When people ask me why I do the things I do, I typically don’t have an answer. Saying things like, “It seemed fun,” and “There was mezcal there,” don’t often suffice as adequate responses for the anthropologically inquisitive types. Recently, I learned a new response mechanism. I now like to say that I’m sired to a creative and brilliant vampire, and that vampire happens to be my friend Mira — better known as the celebrity tattoo artist and expert in all things relationship-oriented, @girlknewyork.
Mira was visiting Los Angeles while I was in the middle of a tattoo binge and she was in the middle of a pop-up show selling art. I told her I wanted a cover-up. I’ve had a tattoo covered up before; it involved a Darth Vader helmet and a lot of black ink. Cover-ups typically need to be much larger and much darker than the original piece in order to, well, adequately cover it up.
This time it wouldn’t be as simple as a Disney villain and a styrofoam cup full of brown liquor. “I can’t cover that,” Mira said as she looked at my hand. It was one of my first tattoos. Originally, it said, “let go” in cursive writing. I got it as a teenager right after a painful breakup. Tattoos used to be embarrassing or cathartic for me; now they’re just fun, like a collection of modern art that I wear as if it were jewelry.
Several years into my “let go” life, I decided I was sick of the New-Age-y phrase on my hand — especially because I live in LA and am constantly followed by a barrage of buzzy wellness things like “high vibrational food” — and I needed to change it. I think tattoos should be evolutionary; something to always add onto as life twists and untangles. One afternoon I decided to ditch the catharsis and add an apostrophe and an “s'' to the phrase: “Let’s go”. I was introduced to the now-famous tattoo artist Daniel Winter through a very typical LA text exchange and I found myself at his studio the same afternoon. Let’s go, I thought.
Six years went by as I came and went, and now it was time for the tattoo itself to go.
“You should get that removed,” said Mira to my widened eyes. Like myself, she and her business partner Brooklyn come from the same school of thought: You should have to live with your decisions whether they’re good or bad. Tattoo removal was not something I ever believed in, and I always enjoyed seeing how people could morph their ink into something bigger, better, or just plain funnier.
There are only a few people’s opinions that I take seriously, and Mira’s is one of them. It was the first and only time she’d ever suggested tattoo removal to someone. The reason? “It just doesn’t fit you at all,” she says. Mira was right. I outgrew the breakup, the ablution, the forward momentum, and now I was ready for a fresh start. Like any good sire, I took the directive under advisement and started my path to a clean hand via laser tattoo removal. Here’s what the (painful) process was really like.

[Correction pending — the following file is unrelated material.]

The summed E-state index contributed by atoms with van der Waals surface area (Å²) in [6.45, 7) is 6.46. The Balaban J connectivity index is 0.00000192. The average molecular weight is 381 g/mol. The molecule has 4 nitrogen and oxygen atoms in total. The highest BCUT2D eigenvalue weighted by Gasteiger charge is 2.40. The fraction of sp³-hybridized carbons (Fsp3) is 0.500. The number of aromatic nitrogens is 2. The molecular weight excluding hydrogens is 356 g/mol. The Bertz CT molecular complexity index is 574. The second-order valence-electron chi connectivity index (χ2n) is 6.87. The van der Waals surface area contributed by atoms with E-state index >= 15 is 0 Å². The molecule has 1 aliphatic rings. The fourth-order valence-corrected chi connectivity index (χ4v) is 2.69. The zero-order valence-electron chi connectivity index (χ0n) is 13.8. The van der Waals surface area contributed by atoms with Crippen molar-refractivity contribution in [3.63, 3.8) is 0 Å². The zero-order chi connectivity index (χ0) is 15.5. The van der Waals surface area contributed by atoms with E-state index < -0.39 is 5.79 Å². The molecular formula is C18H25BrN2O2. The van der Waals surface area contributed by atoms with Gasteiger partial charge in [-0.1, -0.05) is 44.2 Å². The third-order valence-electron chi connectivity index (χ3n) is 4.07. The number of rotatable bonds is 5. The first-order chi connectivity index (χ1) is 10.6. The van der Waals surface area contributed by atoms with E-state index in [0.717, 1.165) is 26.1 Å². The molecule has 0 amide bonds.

What To Expect When Undergoing Laser Tattoo Removal:
Do not let anyone fool you; laser tattoo removal hurts like hell. A licensed nurse used The Spectra, a Q-switched ND YAG laser by Lutronic, on my hand. It is considered the gold standard in safe laser tattoo removal of all ink colors, but the laser’s light particularly targets darker colors like black and blue. Because of the proximity to my palm and all of its associated nerve endings, this hurt a lot. The nurse offered lidocaine injections prior to the treatment which I declined so that I could see if I could handle it. A common example is that it feels like bacon grease splattering from a pan. For my palm-adjacent tattoo, it felt like my whole hand was in the fryolator. As a reference point, I have a very high pain threshold. I’ve had a root canal with no novocaine and I was awake and watching during a recent eye surgery. My advice: Take the lidocaine injections.
The nurse practitioner let me in on the hard truth that she’d likely be seeing me three to five more times to remove my one-inch hand tattoo with eight-week intervals between sessions. The time between sessions allows for the ink to be broken up and dissolved by the body. I was told I would see minor changes — slight fading and possible patchiness — after two to three weeks of the first treatment. Each treatment, she’d be going up in setting strength. She started at a level three on the Spectra laser for my olive-toned skin.
The day of the treatment, my skin felt like it was badly burned. Not sunburned, but burned by a waffle pan or straightening iron. The nurse advised taking ibuprofen for the pain and occasionally icing the area as you would with a burn.
It’s crucial to keep the treated area out of the sun throughout the entire length of treatment— whether that’s 6 months or 2 years. With hands, this can be quite difficult as I drive everyday, I live in Southern California, and I love everything in-relation to beaches and bikinis. On the day of the treatment, it’s advised to keep the area out of water and to reapply Aquaphor or a healing balm like Avene’s Cicalfate+ as the skin repairs itself.
Laser tattoo removal can cost anywhere from $250 to upwards of $2,000 per session depending on the size of the tattoo, color, and age of the ink. My first treatment was $250 for the one-inch hand tattoo that I originally got for free in the back of a forest-green flatbed truck somewhere in Moscow while I was visiting family.
My takeaway after all of this — as a lover of tattoos, keep them light and fun.